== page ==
3. Don't tolerate abusive language. If someone is verbally abusive, you have the right to warn them that you will end the conversation. Helping someone does not mean you have to be a doormat.

4. Practice lovingkindness meditation. Practicing this meditation before working with those less fortunate may not alleviate the problems, but will make people easier to bear.

Sunday, November 25, 2007

I'm back

After a long hiatus (sorry guys) I am back on the blog. Stay tuned for new posts on meditation, spirituality, and other topics!

The Subtle Art of Self-Sabotage

Your life is going great. You've been going to the gym every morning, retiring at a reasonable hour, and making sure you don't say or do anything to hurt others. All your laundry is folded and pressed, and you've been finishing your work on time.

Then one day, you just don't feel like going to the gym. You decide you deserve a day off. After all, you've been working so hard. The next day, you decide that you can slack off a bit at the job. You've been doing so well...why should you be the only one in the company who works this hard?

Fast forward. It's two months later, and you don't even remember what the inside of your gym looks like. You are so far behind at work that you've been working late every night for the past two weeks, which has also kept you from getting that mountain of laundry out of the way.

What happened?

Self-sabotage seems inevitable to some. When everything in your life is going great, all of a sudden you start indulging in behavior which undermines all the hard work you have put in.

For some of us, success is too uncomfortable. Therefore, we subconsciously wreck everything great we have built up for ourselves. So how do we stop self-sabatoge from dashing our picture-perfect life?

1. Know your limits. Some people self-destruct because they have taken on too much. You do not have to be so busy that you don't have any time for some unstructured fun. Don't forgive to give yourself to permission to change your plans as needed. Flexibility is acceptable as long as it doesn't turn in to a permanent reason to slack off.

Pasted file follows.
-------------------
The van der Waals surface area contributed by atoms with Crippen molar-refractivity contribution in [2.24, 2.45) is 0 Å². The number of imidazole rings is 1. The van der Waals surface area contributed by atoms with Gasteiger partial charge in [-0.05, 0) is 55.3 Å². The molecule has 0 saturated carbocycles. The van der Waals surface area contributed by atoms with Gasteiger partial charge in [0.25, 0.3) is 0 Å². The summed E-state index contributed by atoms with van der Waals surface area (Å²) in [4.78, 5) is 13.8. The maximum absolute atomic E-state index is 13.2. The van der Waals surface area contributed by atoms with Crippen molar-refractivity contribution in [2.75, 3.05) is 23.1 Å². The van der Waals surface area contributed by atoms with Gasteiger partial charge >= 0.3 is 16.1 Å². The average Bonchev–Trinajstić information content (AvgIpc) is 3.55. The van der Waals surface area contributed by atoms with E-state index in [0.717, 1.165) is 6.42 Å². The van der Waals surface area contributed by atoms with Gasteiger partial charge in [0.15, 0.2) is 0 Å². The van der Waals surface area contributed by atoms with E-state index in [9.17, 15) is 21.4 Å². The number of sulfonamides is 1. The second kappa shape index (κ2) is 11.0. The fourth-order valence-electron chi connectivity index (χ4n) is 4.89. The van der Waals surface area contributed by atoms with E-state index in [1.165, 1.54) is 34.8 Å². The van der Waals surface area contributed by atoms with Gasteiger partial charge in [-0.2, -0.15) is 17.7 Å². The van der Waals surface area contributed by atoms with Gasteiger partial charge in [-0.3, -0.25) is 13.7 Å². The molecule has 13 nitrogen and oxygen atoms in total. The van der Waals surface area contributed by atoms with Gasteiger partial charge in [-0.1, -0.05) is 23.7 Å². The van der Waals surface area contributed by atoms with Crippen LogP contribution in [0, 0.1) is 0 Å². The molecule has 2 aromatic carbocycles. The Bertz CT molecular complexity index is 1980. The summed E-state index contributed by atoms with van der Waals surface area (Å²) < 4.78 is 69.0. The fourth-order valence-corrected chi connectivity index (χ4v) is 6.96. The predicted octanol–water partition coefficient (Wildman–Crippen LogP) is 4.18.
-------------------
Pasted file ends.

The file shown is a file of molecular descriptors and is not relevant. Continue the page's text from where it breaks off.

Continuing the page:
2. Don't beat yourself up. Let's say you miss one night of exercise. That's fine, as long as you don't make yourself feel guilty and try to punish yourself by adding extra time somewhere else or taking away one of your fun activities. IF you make a mistake, as you will, simply pick yourself back up and start again. No need to give yourself 100 lashes.

3. Prioritize and Practice. Make sure that you plan the priority things first and all other stuff later. By practicing your schedule, you will see what is important and what isn't, and can plan around that. Some people use a three step system: must do, should do and it can wait. Allow yourself some wiggle room by asking, "how important is this, really?"

Remember that every moment of your life needn't be planned; allow yourself time to do nothing or have fun. Give yourself permission to relax. And when that old "I can do it later" chimes in, think of the consequences.

eHow Articles-Recovery and Meditation

Check out my articles recently published on eHow:
Working Step Ten (AA)
How to Make a Twelfth-Step Call
How to work Step Four
Working Step Nine
How to Perform Lovingkindness Meditation
How to Attend a Buddhist Sangha